In the wild, horses are animals that are preyed upon.
Because of this they have developed a wide field of vision to help see their predators early enough to outrun them, improving their chance of survival.
To gain this wide field of vision the horses’ eyes are large and placed on each side of their head giving them almost a three hundred and sixty degree field of vision.
Having their eyes positioned high up on their head also allows them to have the greatest field of vision when their head is down grazing.
They are naturally most comfortable in surroundings that allow them good visibility.
Horses have much keener hearing than humans.
Their ears can move a hundred and eighty degrees in order to face the direction of sound and determine what the noise is and isolate where a noise is coming from.
They are gregarious animals meaning they are social and fond of company and have a strong herd instinct.
They find security in familiar surroundings and can become stressed if they are moved to an unfamiliar place or become isolated.
They like to be housed where they can touch and groom each other and should always be able to see another horse.
Horses are grazing animals with small stomachs adapted to ingesting small amounts of fibrous feed constantly as they move and walk.
In the wild a horse with undefined boundaries will graze for sixteen hours and walk up to twenty kilometres per day.
For this reason horses that are stabled or kept in space restricted yards for long periods will require regular daily exercise or access to a grazing area for a period of time each day.
Stabled horses can develop serious gastrointestinal problems without constant or very regular access to fibrous food.
Horses have quick reflexes and can panic in certain situations.
This means that they should always be approached in a calm, quiet way and handled in a firm and non-hesitant manner.
They have a great ability to sense fear therefore handlers should be confident in their actions.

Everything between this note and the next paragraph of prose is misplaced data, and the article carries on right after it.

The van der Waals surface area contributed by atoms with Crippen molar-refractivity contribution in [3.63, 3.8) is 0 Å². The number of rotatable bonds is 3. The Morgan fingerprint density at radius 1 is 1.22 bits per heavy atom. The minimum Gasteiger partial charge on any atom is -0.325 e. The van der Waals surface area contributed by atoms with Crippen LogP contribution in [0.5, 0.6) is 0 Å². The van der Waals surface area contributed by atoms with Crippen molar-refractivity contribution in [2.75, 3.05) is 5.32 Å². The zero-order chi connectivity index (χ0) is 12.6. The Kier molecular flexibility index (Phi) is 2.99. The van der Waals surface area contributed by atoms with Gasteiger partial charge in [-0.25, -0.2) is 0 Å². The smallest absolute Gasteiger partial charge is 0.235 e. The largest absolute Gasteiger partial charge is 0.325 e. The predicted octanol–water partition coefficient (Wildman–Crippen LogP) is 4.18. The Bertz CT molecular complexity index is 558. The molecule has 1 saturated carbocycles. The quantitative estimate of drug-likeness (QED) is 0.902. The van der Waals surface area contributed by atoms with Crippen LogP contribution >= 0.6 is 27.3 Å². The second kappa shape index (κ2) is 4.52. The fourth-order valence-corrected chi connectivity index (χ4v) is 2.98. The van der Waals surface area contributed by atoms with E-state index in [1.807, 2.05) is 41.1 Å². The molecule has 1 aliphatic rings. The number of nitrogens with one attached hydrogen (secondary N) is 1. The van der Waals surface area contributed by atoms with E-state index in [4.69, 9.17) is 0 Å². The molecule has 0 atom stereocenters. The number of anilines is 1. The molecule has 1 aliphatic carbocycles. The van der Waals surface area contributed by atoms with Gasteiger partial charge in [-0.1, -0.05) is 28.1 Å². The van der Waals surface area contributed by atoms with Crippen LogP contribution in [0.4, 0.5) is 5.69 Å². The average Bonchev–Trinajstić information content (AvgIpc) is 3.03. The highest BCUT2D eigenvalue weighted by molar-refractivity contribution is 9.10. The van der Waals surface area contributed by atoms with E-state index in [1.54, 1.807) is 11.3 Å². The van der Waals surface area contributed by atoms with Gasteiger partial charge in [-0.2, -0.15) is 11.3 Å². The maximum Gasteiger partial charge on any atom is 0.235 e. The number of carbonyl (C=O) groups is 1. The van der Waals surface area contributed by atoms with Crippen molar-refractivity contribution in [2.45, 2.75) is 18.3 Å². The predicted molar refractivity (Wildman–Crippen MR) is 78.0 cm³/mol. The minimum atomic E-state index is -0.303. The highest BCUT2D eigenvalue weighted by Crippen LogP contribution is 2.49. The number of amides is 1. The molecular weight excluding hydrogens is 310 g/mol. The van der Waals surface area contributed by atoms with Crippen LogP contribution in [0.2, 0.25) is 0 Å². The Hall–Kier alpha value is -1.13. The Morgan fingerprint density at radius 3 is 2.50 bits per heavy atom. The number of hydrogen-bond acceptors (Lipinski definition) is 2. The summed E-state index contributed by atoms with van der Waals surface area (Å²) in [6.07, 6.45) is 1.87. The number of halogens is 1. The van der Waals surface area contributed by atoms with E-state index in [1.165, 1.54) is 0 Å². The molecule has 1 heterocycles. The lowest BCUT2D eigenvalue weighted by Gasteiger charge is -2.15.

The way that horses behave during handling is a result of the amount of handling they have had, the quality of that handling and their genetics.
When catching a horse in a paddock it is important to approach the horse slowly, ensure it is aware of your presence and then confidently and quickly fit the halter.
Horses should always be led from the handler’s right hand side with the handler walking near the shoulder of the horse.
All horses should be trained to be tied up but care needs to be taken as a horse that is tied up and becomes frightened can easily injure itself.
This risk can be reduced by always tying the horse to a single loop of baling twine so that if it takes fright it can break away easily.
Horses should never be tied up using a bridle.
Hitching rails need to be well constructed on a non-slip surface.
Quick release knots must always be used as this allows the horse to be quickly and safely released if required.
Cross ties involve tying the horse from both sides of its head stall.
The advantage of cross ties are that they minimise the ability of the horse to pivot around a central point which can make handling easier when working alone.
They must be designed by an experienced person.
When performing a husbandry procedure that is likely to frighten the horse, have the horse held by a second handler with both people standing on the same side of the horse.
If the horse does jump away it will jump away from the handlers reducing the chance of injury.
Having a second handler lift an alternate leg makes the job of applying a surgical dressing or clipping a leg much easier as the horse is forced to keep its remaining three legs on the ground.
Training horses is important to improve handling outcomes in all situations and for all purposes including catching and leading, washing and grooming, for routine husbandry procedures and training for specific work and sporting disciplines such as eventing, dressage and show jumping.
The most fundamental principle in the training of performance horses is that of negative reinforcement, pressure and release.
When riding the pressure is applied through the connection of the hands to the bit and the legs to the side of the horse.
When the horse gives the appropriate response it is rewarded by removal of the pressure.
This pressure maybe applied to ask the horse to move forward, change direction, alter its frame, shorten its stride, jump over an obstacle, increase its pace, decrease its pace, come to a complete halt or complete a variety of dressage movements.
The effectiveness and ethics of negative reinforcement training are determined by the way the pressure is applied and the speed and accuracy of release when the horse offers a correct response or behaviour.
Good training reduces the risk of injury, improves the experiences and pleasure for both horses and humans and ultimately leads to a trusting and rewarding bond between the rider and the horse.